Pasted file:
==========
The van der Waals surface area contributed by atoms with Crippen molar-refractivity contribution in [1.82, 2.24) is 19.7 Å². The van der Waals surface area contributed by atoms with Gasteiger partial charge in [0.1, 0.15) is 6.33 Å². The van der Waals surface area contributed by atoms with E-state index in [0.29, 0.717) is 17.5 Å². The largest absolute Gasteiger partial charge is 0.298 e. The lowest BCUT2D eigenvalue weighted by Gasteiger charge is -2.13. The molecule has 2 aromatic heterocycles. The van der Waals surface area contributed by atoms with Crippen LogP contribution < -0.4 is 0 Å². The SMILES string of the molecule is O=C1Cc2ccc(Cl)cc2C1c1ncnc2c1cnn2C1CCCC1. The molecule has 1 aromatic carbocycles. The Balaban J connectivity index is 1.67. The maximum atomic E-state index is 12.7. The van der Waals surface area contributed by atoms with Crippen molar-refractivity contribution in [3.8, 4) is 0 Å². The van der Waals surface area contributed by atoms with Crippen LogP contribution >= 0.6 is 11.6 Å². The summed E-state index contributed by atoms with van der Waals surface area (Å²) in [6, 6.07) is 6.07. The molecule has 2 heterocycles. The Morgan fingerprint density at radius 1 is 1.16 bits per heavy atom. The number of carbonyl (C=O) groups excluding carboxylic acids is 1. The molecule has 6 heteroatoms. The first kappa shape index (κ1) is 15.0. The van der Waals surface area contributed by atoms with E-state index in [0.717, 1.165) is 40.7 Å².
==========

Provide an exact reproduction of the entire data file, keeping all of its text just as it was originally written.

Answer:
The van der Waals surface area contributed by atoms with Crippen molar-refractivity contribution in [1.82, 2.24) is 19.7 Å². The van der Waals surface area contributed by atoms with Gasteiger partial charge in [0.1, 0.15) is 6.33 Å². The van der Waals surface area contributed by atoms with E-state index in [0.29, 0.717) is 17.5 Å². The largest absolute Gasteiger partial charge is 0.298 e. The lowest BCUT2D eigenvalue weighted by Gasteiger charge is -2.13. The molecule has 2 aromatic heterocycles. The van der Waals surface area contributed by atoms with Crippen LogP contribution < -0.4 is 0 Å². The SMILES string of the molecule is O=C1Cc2ccc(Cl)cc2C1c1ncnc2c1cnn2C1CCCC1. The molecule has 1 aromatic carbocycles. The Balaban J connectivity index is 1.67. The maximum atomic E-state index is 12.7. The van der Waals surface area contributed by atoms with Crippen molar-refractivity contribution in [3.8, 4) is 0 Å². The van der Waals surface area contributed by atoms with Crippen LogP contribution >= 0.6 is 11.6 Å². The summed E-state index contributed by atoms with van der Waals surface area (Å²) in [6, 6.07) is 6.07. The molecule has 2 heterocycles. The Morgan fingerprint density at radius 1 is 1.16 bits per heavy atom. The number of carbonyl (C=O) groups excluding carboxylic acids is 1. The molecule has 6 heteroatoms. The first kappa shape index (κ1) is 15.0. The van der Waals surface area contributed by atoms with E-state index in [0.717, 1.165) is 40.7 Å².